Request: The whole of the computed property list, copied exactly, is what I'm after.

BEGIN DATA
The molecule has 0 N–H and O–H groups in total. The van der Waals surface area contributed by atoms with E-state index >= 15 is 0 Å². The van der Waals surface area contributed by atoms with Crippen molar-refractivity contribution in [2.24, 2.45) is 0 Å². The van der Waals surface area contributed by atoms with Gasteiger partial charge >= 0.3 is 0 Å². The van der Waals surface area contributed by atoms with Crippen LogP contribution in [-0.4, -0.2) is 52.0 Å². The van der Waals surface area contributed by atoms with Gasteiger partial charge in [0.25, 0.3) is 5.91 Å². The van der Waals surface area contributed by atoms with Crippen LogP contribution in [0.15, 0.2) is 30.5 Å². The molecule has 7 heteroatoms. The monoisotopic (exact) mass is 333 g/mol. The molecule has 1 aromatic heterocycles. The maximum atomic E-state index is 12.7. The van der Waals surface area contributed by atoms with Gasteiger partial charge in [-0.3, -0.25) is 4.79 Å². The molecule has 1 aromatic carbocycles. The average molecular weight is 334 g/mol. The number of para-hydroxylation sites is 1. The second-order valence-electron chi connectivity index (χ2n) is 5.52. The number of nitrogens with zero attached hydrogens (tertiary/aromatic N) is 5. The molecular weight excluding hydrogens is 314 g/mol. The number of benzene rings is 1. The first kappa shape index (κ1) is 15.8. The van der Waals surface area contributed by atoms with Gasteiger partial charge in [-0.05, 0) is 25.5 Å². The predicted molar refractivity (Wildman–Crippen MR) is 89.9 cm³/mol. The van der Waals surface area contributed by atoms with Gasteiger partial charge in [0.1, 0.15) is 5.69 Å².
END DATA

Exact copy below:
The molecule has 0 N–H and O–H groups in total. The van der Waals surface area contributed by atoms with E-state index >= 15 is 0 Å². The van der Waals surface area contributed by atoms with Crippen molar-refractivity contribution in [2.24, 2.45) is 0 Å². The van der Waals surface area contributed by atoms with Gasteiger partial charge >= 0.3 is 0 Å². The van der Waals surface area contributed by atoms with Crippen LogP contribution in [-0.4, -0.2) is 52.0 Å². The van der Waals surface area contributed by atoms with Gasteiger partial charge in [0.25, 0.3) is 5.91 Å². The van der Waals surface area contributed by atoms with Crippen LogP contribution in [0.15, 0.2) is 30.5 Å². The molecule has 7 heteroatoms. The monoisotopic (exact) mass is 333 g/mol. The molecule has 1 aromatic heterocycles. The maximum atomic E-state index is 12.7. The van der Waals surface area contributed by atoms with Gasteiger partial charge in [-0.3, -0.25) is 4.79 Å². The molecule has 1 aromatic carbocycles. The average molecular weight is 334 g/mol. The number of para-hydroxylation sites is 1. The second-order valence-electron chi connectivity index (χ2n) is 5.52. The number of nitrogens with zero attached hydrogens (tertiary/aromatic N) is 5. The molecular weight excluding hydrogens is 314 g/mol. The number of benzene rings is 1. The first kappa shape index (κ1) is 15.8. The van der Waals surface area contributed by atoms with Gasteiger partial charge in [-0.05, 0) is 25.5 Å². The predicted molar refractivity (Wildman–Crippen MR) is 89.9 cm³/mol. The van der Waals surface area contributed by atoms with Gasteiger partial charge in [0.1, 0.15) is 5.69 Å².